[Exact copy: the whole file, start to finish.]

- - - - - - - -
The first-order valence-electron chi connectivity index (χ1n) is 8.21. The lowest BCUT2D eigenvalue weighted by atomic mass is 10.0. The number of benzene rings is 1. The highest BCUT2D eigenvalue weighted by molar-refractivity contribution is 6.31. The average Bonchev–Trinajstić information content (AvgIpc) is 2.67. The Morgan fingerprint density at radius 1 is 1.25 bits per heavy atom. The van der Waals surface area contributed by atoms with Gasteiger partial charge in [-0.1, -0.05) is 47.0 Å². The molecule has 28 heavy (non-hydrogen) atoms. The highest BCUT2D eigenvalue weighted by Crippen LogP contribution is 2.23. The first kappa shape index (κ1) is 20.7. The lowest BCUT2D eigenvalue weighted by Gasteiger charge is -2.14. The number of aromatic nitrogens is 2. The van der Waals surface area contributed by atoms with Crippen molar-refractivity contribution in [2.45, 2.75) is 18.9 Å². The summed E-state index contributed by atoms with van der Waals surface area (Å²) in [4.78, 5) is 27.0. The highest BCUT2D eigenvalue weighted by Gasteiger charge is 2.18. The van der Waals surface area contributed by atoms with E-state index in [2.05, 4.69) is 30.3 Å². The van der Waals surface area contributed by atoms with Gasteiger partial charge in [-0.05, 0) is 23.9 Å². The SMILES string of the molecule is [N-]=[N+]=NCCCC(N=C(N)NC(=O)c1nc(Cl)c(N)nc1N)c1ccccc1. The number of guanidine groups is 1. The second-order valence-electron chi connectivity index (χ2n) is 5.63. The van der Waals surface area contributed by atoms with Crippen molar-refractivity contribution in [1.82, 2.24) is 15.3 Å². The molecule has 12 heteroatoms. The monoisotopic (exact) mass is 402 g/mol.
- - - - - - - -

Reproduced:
The first-order valence-electron chi connectivity index (χ1n) is 8.21. The lowest BCUT2D eigenvalue weighted by atomic mass is 10.0. The number of benzene rings is 1. The highest BCUT2D eigenvalue weighted by molar-refractivity contribution is 6.31. The average Bonchev–Trinajstić information content (AvgIpc) is 2.67. The Morgan fingerprint density at radius 1 is 1.25 bits per heavy atom. The van der Waals surface area contributed by atoms with Gasteiger partial charge in [-0.1, -0.05) is 47.0 Å². The molecule has 28 heavy (non-hydrogen) atoms. The highest BCUT2D eigenvalue weighted by Crippen LogP contribution is 2.23. The first kappa shape index (κ1) is 20.7. The lowest BCUT2D eigenvalue weighted by Gasteiger charge is -2.14. The number of aromatic nitrogens is 2. The van der Waals surface area contributed by atoms with Crippen molar-refractivity contribution in [2.45, 2.75) is 18.9 Å². The summed E-state index contributed by atoms with van der Waals surface area (Å²) in [4.78, 5) is 27.0. The highest BCUT2D eigenvalue weighted by Gasteiger charge is 2.18. The van der Waals surface area contributed by atoms with E-state index in [2.05, 4.69) is 30.3 Å². The van der Waals surface area contributed by atoms with Gasteiger partial charge in [-0.05, 0) is 23.9 Å². The SMILES string of the molecule is [N-]=[N+]=NCCCC(N=C(N)NC(=O)c1nc(Cl)c(N)nc1N)c1ccccc1. The number of guanidine groups is 1. The second-order valence-electron chi connectivity index (χ2n) is 5.63. The van der Waals surface area contributed by atoms with Crippen molar-refractivity contribution in [1.82, 2.24) is 15.3 Å². The molecule has 12 heteroatoms. The monoisotopic (exact) mass is 402 g/mol.